Charter School Enters Columbus’s Poorest Neighborhood

Published July 4, 2013

Franklinton Preparatory Academy is a new public charter high school that opened this August in the poorest, most underserved neighborhood of Columbus, Ohio.

The demographics in Franklinton are stark, says Martin Griffiths, founder and CEO of the school: “The Federal Community Disadvantage Index rates two of the three Franklinton ZIP codes perfect 10s—the most disadvantaged score possible—while the third scores a 9.”  Just 25 percent of adults in the area have high school diplomas, and up to 40 percent of its young people abuse drugs and alcohol. More than half live below the poverty level.

In 1982, the area’s high school closed, requiring students to bus elsewhere. Losing a neighborhood school “is a wound that is slow to heal,” Griffiths says.

Franklin Preparatory Academy (FPA) is a made-from-scratch, community-based high school that aims to provide an excellent public education option.

“We remain dedicated to the proposition that ‘If not us, then whom? And if not now, then when?'” says Michael Reidelbach, a retired businessman and FPA founder who has dedicated the past two years to this school. “FPA has joined hands with citizens, community groups, businesses, organizations, and foundations who share their mission and passion”

Seeking High Achievement
On average, Franklinton students perform at two or more grade levels below their Columbus peers, drop out of high school at a higher rate, and create or endure higher crime rates.

Franklinton Prep will offer its students a small school community of 300 students, and its student to teacher ratio will be 15 to 1 so teachers and staff can provide individualized and small group instruction.

To stem the tide of kids dropping out, FPA’s first step is to give kids a reason to come to school every day. Relationships between teachers and students will be key, and considerable resources will support teacher and staff training in this area. The school’s premise is “everyone graduates.”

Supplemental Online Instruction
“After researching best practices in curriculum, instruction, assessment, teacher training, and school leadership at A-rated schools serving similar student populations, they selected the best instructional model to ensure that every Franklinton Prep student graduates with a life plan for success,” said Doug Brooks, a professor of education at Miami University. “Blended Learning is the model. Blended Learning combines the best of online schooling with the relationships and positive school environment that can only take place in a traditional brick and mortar school.… Moreover, because students will be learning at their own pace, our gifted and talented students will be able to take honors and AP classes, earning college credit.”

From the beginning of ninth grade, students’ programs will be tailored to their aspirations and personal strengths. The students will help direct their programs, with teachers designing small group and individual lessons accordingly. The objective is to replace the feeling that education is something that is done to kids instead of something children actively participate in.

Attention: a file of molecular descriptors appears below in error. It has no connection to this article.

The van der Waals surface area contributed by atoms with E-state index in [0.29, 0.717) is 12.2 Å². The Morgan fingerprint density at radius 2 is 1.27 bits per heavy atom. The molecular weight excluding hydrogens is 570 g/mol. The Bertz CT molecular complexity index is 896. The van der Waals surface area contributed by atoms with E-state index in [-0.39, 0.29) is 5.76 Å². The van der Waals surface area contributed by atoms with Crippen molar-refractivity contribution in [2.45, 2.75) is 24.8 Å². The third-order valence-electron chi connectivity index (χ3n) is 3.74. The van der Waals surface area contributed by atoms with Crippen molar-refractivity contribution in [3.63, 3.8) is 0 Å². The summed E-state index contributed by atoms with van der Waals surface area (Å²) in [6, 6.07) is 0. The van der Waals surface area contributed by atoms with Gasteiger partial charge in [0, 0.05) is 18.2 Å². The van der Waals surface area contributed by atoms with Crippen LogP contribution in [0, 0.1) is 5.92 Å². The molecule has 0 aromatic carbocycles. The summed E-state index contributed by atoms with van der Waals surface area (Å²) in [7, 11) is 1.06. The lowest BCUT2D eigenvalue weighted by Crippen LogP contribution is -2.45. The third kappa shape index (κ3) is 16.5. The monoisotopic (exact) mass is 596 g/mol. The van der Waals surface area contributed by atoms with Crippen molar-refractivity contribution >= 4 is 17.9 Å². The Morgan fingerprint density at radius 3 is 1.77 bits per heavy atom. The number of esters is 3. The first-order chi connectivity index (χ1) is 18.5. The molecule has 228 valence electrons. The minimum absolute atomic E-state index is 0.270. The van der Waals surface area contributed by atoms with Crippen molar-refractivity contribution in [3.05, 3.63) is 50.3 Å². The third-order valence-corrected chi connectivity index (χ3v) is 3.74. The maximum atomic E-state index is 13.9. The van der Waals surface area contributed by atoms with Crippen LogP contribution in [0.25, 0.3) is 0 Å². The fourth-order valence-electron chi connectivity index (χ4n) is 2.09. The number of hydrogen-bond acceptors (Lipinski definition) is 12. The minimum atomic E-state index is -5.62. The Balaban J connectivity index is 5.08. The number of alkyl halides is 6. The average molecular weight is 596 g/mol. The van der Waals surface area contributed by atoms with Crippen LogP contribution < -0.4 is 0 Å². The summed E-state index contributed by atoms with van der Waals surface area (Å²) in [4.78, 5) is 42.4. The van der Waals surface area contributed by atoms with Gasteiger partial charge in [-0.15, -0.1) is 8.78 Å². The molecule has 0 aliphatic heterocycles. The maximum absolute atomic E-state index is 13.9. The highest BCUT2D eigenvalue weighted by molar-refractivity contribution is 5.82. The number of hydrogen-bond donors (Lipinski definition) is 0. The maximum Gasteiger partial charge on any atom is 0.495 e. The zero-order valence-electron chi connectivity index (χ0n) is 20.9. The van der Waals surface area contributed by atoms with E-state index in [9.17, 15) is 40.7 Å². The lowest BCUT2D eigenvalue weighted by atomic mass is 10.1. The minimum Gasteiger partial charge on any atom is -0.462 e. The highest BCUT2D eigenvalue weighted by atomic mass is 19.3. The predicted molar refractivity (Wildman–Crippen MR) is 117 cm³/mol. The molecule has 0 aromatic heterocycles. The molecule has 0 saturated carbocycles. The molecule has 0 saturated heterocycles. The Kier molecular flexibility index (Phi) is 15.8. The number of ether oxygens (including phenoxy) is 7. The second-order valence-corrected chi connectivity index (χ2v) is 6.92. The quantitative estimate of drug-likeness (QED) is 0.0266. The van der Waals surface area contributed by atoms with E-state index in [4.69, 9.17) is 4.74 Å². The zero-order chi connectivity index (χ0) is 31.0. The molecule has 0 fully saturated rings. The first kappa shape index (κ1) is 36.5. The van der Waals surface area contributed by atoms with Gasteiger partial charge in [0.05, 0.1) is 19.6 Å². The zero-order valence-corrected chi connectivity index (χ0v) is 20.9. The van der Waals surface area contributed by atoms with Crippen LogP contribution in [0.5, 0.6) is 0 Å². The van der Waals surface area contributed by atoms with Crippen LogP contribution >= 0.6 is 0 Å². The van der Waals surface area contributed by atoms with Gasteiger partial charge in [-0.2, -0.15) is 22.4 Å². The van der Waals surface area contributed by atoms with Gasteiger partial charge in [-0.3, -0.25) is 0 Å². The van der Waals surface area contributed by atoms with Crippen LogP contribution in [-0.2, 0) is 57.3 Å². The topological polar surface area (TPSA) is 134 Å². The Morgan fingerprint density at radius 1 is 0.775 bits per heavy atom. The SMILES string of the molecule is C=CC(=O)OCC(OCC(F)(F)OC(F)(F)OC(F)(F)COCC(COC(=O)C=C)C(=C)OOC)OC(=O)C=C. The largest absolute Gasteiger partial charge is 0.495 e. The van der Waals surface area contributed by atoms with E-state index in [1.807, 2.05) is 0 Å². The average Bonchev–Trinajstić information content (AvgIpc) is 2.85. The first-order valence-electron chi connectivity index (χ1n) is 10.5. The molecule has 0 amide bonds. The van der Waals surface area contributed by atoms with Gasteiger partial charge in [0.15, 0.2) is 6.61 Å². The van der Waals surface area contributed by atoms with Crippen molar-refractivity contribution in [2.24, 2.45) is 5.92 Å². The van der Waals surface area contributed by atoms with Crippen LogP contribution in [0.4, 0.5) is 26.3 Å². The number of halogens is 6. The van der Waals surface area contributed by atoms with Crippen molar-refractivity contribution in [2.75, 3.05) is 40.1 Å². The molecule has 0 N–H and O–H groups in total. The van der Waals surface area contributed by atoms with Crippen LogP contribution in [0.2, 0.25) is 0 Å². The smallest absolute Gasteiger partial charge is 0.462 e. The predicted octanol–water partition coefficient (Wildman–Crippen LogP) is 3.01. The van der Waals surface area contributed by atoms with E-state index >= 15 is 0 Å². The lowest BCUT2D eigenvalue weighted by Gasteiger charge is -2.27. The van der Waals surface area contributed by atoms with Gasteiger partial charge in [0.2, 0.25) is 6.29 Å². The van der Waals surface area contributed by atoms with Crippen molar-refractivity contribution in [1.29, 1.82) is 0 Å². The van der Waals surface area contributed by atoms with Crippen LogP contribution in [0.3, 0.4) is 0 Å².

Four Paths
Not every student needs, wants, or can afford to attend college, and FPA is working with many employers who need hard-working employees. The Franklinton Prep student prepares for one of four paths: Career, for a living-wage job with benefits; four-year university; trade school, community college, or apprenticeship/certification programs; or enlistment into the U.S. military.  

Beginning in 11th grade, FPA will provide job experience through internships. In ninth grade, academic advisors, who follow a small cohort of students throughout high school, ask each student three questions: “What do you like? What are you good at? And what do you want to be?”

The answers to these three simple questions will help reveal post-graduation objectives for each student. 

FPA students can get free college credits through blended learning, Griffith said, “which will save money before they start borrowing and building college debt.”

The school also partners with Junior Achievement and local financial institutions to provide its students with financial literacy. 

In addition, “FPA believes that art, music, and movement—physical education, martial arts, dance, et cetera—are core elements of an FPA education,” said Joe DeLoss, an FPA board member. “Often, these types of classes are the last remaining limbs still in the grasp of students who are in danger of dropping out. FPA has adopted a longer school day and a longer school year in part to be able to provide a robust art, music, and movement menu of classes.”

Finding a Home
Ohio charter schools struggle with facility expenses because the state does not provide them facility funding. Consequently, charter schools face a devil’s bargain: sacrifice teacher quality or facility soundness. FPA’s facility needs have been eased by its relationship with its landlord, Central Ohio Youth for Christ, a nonprofit that also provides after-school tutoring. Their location is near the major museums, learning centers, universities, and corporate centers in Central Ohio. 

Drive around Franklinton and imagine the same neighborhood five years from now, when FPA will celebrate its second graduating class. Or ten years from now, when their graduates have married, had kids (they prefer it to be in that order), and bought a home nearby. FPA is poised to make a dramatic impact not only on the lives of students but also on a neighborhood that’s on the edge—by which they mean the edge of greatness.

Image by Sydney University.